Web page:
Using synthetic chemistry to understand copper protein active sites: A personal perspective

William B. Tolman

Research output: Contribution to journalShort surveypeer-review

69 Scopus citations


The results of studies performed in the author's laboratory are surveyed, with particular emphasis on demonstrating the value of a multidisciplinary synthetic modeling approach for discovering new and unusual chemistry helpful for understanding the properties of the active sites of copper proteins or assessing the feasibility of mechanistic pathways they might follow during catalysis. The discussion focuses on the progress made to date toward comprehending the nitrite reductase catalytic site and mechanism, the electronic structures of copper thiolate electron transfer centers, the sulfidobridged "CuZ" site in nitrous oxide reductase, and the processes of dioxygen binding and activation by mono-and dicopper centers in oxidases and oxygenases.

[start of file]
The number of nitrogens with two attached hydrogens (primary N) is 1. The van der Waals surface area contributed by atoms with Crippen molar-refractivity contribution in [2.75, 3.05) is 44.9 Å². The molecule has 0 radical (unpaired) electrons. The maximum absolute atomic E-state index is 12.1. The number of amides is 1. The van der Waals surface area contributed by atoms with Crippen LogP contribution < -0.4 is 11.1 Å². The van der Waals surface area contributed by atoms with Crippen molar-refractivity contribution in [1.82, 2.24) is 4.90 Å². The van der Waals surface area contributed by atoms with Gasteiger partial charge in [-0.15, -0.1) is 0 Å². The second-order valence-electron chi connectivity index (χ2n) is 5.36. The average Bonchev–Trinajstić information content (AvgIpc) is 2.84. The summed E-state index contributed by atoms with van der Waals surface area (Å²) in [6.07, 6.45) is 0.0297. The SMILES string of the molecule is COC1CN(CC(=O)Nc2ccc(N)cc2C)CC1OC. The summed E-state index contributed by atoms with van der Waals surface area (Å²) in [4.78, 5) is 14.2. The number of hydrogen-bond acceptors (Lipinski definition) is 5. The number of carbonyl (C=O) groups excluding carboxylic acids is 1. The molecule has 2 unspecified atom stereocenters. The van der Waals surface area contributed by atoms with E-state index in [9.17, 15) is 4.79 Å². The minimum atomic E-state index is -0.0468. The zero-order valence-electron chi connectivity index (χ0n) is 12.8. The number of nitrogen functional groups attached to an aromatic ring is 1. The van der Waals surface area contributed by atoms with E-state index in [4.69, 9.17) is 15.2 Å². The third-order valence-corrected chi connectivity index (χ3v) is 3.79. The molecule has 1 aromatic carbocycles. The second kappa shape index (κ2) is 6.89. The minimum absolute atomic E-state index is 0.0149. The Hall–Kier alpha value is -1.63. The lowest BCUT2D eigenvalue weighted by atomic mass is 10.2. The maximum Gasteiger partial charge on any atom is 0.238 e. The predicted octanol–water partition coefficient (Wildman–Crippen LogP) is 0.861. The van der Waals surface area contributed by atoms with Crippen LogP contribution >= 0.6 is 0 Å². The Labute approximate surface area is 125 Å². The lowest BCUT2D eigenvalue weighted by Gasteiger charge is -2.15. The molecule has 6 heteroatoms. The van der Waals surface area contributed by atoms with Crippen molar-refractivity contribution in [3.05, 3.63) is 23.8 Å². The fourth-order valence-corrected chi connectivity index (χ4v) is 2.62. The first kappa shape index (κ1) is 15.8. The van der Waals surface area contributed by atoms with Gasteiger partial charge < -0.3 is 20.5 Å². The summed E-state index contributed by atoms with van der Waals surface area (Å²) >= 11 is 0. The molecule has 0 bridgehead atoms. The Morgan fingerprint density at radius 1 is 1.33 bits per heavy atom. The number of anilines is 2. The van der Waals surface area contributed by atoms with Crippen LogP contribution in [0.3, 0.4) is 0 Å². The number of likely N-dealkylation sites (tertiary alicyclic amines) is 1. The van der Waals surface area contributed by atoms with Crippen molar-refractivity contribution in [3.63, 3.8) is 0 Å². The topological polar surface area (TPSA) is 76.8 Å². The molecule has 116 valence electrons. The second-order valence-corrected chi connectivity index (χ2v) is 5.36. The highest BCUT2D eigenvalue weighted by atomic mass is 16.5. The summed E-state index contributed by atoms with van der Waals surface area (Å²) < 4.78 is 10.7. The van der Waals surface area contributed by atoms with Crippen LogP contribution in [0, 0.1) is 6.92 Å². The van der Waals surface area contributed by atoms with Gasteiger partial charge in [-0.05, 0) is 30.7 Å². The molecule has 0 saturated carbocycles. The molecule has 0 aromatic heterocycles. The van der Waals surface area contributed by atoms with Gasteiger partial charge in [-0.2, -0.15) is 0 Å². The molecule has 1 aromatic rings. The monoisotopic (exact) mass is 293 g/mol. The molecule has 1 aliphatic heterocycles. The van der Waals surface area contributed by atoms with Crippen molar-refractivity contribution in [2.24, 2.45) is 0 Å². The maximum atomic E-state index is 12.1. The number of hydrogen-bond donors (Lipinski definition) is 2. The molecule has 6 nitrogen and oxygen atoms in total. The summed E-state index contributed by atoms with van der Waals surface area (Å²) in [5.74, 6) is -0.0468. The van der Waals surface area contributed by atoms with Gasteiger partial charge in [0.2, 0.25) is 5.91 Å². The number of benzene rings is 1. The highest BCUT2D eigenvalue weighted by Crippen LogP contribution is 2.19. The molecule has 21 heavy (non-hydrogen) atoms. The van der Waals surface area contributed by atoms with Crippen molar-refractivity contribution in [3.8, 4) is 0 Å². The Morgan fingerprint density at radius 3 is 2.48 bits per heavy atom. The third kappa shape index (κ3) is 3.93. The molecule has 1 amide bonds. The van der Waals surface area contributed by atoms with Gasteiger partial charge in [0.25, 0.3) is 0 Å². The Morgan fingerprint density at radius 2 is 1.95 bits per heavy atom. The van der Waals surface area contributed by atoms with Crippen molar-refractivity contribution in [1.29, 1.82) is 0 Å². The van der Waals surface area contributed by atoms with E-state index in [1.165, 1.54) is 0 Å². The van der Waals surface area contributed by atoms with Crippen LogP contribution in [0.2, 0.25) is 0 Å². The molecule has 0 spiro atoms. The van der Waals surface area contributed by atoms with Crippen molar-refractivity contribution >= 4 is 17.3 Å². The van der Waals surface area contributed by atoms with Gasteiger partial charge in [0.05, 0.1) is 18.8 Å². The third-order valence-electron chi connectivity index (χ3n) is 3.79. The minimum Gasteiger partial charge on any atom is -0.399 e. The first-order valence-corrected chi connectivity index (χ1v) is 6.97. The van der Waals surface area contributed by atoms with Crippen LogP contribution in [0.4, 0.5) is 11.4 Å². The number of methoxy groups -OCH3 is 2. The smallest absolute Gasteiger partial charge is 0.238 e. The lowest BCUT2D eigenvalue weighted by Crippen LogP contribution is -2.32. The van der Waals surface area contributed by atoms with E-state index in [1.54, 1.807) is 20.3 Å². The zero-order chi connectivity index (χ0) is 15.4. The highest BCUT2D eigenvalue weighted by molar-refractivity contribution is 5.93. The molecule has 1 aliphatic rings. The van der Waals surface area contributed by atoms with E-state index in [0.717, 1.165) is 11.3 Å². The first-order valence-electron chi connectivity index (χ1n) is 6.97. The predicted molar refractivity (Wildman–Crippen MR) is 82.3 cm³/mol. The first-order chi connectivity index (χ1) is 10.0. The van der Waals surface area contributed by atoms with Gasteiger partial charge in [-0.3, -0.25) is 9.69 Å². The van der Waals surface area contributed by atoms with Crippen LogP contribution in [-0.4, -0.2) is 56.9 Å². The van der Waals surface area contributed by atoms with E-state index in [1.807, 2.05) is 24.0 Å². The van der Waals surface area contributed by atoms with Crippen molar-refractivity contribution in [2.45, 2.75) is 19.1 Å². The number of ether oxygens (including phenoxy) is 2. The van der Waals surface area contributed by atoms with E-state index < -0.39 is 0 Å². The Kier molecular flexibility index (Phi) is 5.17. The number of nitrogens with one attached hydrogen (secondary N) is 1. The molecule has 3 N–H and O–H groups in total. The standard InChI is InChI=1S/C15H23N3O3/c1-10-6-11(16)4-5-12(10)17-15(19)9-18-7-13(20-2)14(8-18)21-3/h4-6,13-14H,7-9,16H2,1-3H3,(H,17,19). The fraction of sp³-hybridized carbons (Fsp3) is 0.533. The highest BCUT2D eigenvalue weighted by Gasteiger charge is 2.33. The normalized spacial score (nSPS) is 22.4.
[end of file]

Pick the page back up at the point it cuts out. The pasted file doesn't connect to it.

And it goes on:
Original languageEnglish (US)
Pages (from-to)261-271
Number of pages11
JournalJournal of Biological Inorganic Chemistry
Issue number3
StatePublished - Apr 2006

Bibliographical note

Funding Information:
Acknowledgements I am grateful for the hard work and dedication of all of my current and former coworkers at the University of Minnesota, whose names are cited in the references. I also thank my collaborators, in particular E.I. Solomon (advanced spectroscopy), E. Rybak-Akimova and A. Zuberbühler (cryogenic stopped-flow kinetics), and C. Cramer (theory) for their extensive contributions and insights. The Cu bioinorganic chemistry research performed in my group is supported by the NIH (GM47365).


  • Copper proteins
  • Dioxygen
  • Nitric oxide
  • Sulfide
  • Thiolate


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